Laura (08:13): Like above us, yeah. That’s so true. We, yeah, who didn’t want to be read aloud to? And have pictures tell the story in that sense. I remember when I was a kid, I picked up a book and I thought it was in English and it was in Spanish, but it was in front of the whole class. And I remember I had to read it. It was like in preschool or something or kindergarten, I don’t know. And I just like decided to make it up because I was in front of the whole class. I was like, “Well, this is about,” I was just going off of what the pictures were, but it was so fun. I remember that to this day, I was like, that was the most fun I’ve had reading and I wasn’t even reading. It was… So anyway, I hear that.
Laura (08:55): Well, I’m curious then if we could fast forward or maybe it’s actually at the same time, maybe there’s no fast forwarding that’s going to happen. But I wonder if there is, when you started thinking of yourself as a poet? Did it happen when you had a book out in the world? Did it happen when you were writing that first poet as a kid? Has it just not happened yet? Should it happen? I don’t know. I’m just, I’m curious on that mindset.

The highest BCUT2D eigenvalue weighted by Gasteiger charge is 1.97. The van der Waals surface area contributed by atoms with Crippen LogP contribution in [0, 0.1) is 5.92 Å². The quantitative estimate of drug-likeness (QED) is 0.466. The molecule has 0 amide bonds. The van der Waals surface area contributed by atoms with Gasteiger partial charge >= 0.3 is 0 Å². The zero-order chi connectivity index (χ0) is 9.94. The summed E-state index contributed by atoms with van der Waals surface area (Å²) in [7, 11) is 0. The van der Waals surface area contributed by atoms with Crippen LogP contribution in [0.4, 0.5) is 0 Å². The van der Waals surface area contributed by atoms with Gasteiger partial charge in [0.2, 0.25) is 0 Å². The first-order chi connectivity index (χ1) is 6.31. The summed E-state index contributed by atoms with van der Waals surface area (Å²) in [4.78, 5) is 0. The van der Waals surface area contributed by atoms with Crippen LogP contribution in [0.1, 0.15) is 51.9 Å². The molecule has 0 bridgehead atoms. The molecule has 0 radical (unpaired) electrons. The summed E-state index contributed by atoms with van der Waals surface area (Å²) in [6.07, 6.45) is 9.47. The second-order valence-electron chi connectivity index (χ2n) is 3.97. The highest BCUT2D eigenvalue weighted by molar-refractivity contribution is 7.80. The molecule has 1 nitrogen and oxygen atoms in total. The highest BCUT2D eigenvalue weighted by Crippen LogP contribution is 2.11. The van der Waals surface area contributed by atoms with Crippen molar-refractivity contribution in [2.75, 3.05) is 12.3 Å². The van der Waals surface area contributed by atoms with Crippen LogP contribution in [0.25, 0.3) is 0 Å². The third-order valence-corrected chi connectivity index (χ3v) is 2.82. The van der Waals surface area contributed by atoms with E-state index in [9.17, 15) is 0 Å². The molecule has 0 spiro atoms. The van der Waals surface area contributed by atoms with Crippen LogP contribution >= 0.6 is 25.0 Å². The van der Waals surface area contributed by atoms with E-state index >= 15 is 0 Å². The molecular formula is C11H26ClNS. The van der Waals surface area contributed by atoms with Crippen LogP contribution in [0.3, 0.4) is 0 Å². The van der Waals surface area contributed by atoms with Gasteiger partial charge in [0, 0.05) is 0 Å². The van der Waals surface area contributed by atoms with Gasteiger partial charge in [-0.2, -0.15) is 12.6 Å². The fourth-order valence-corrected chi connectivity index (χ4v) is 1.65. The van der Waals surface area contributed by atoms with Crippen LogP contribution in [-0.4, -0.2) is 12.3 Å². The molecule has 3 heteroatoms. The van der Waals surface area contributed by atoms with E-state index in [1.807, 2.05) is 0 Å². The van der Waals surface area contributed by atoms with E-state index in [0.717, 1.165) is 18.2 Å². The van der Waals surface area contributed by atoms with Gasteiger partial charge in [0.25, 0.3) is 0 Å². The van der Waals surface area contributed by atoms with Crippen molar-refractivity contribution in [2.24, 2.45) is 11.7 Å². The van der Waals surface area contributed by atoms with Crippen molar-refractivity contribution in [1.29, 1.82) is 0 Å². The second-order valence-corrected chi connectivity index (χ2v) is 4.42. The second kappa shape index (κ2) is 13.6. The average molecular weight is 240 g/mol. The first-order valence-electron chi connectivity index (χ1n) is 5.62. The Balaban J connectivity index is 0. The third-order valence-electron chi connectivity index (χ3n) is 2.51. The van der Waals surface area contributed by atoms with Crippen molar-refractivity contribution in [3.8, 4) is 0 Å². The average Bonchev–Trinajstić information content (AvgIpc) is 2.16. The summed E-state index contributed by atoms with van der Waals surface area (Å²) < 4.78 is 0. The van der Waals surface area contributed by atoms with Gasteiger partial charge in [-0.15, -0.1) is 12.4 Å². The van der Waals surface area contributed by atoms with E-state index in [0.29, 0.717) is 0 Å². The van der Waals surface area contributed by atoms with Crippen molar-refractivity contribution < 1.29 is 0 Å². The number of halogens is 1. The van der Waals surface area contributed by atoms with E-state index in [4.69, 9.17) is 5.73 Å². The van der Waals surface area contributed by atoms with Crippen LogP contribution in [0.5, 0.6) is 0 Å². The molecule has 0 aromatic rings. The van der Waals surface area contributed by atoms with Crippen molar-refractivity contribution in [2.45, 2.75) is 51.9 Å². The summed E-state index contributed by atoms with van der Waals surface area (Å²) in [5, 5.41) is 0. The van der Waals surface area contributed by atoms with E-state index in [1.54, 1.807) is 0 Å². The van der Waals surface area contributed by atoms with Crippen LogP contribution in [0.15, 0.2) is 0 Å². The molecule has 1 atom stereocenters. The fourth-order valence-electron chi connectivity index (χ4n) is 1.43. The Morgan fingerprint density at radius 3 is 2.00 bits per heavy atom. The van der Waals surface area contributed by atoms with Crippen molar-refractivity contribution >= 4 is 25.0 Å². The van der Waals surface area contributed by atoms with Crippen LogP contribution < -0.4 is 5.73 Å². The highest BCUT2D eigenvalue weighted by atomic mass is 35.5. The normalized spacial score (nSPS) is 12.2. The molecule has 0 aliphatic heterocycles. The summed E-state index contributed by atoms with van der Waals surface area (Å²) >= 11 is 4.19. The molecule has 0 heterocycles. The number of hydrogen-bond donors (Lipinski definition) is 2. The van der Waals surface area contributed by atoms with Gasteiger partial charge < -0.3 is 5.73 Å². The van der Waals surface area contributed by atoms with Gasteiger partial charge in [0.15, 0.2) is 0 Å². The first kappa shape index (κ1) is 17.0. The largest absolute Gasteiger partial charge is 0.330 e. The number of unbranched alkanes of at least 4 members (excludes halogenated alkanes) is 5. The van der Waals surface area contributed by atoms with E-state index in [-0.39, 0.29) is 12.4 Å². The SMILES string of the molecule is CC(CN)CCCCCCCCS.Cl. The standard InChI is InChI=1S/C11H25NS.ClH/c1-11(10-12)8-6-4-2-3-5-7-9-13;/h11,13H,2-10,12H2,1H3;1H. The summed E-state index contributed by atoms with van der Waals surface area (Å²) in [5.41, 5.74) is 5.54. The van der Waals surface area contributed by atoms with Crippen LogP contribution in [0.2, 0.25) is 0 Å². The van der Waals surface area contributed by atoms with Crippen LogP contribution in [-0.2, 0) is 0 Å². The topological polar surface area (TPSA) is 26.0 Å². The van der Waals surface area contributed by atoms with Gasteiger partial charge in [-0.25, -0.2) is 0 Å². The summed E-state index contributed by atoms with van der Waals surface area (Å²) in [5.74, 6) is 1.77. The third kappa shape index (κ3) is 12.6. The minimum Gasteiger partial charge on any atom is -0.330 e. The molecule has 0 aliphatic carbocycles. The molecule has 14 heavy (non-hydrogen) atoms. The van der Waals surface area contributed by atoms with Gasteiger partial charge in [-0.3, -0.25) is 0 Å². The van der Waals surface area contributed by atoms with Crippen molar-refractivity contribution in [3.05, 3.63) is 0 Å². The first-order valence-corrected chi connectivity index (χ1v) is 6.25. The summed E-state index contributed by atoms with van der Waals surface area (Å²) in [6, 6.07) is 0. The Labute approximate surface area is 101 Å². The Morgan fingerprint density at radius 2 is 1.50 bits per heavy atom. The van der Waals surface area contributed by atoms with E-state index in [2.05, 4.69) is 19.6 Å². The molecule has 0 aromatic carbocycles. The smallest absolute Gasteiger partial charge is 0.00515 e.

Alison (09:26): Yeah. I think for me when I was in high school and when I was in graduate school, I had two English teachers, professors who I showed my work to, which to be honest, probably was not very good at all, but I trusted them and I respected them. And so it meant something for them to validate me. Or in some sense also give me permission. When they said, “These are poems or I can definitely see you’re a poet.” I think hearing that for me, affirmed, “Oh, I am this thing. I’m this type of person.” And as I’ve gotten older, I think I’m more skeptical, and often when I teach, I’m skeptical of telling students to give that power to someone else, allowing someone else to validate or give you permission. And so I think for me, it’s more so I think of poets as lifestyle, lifestyle choice.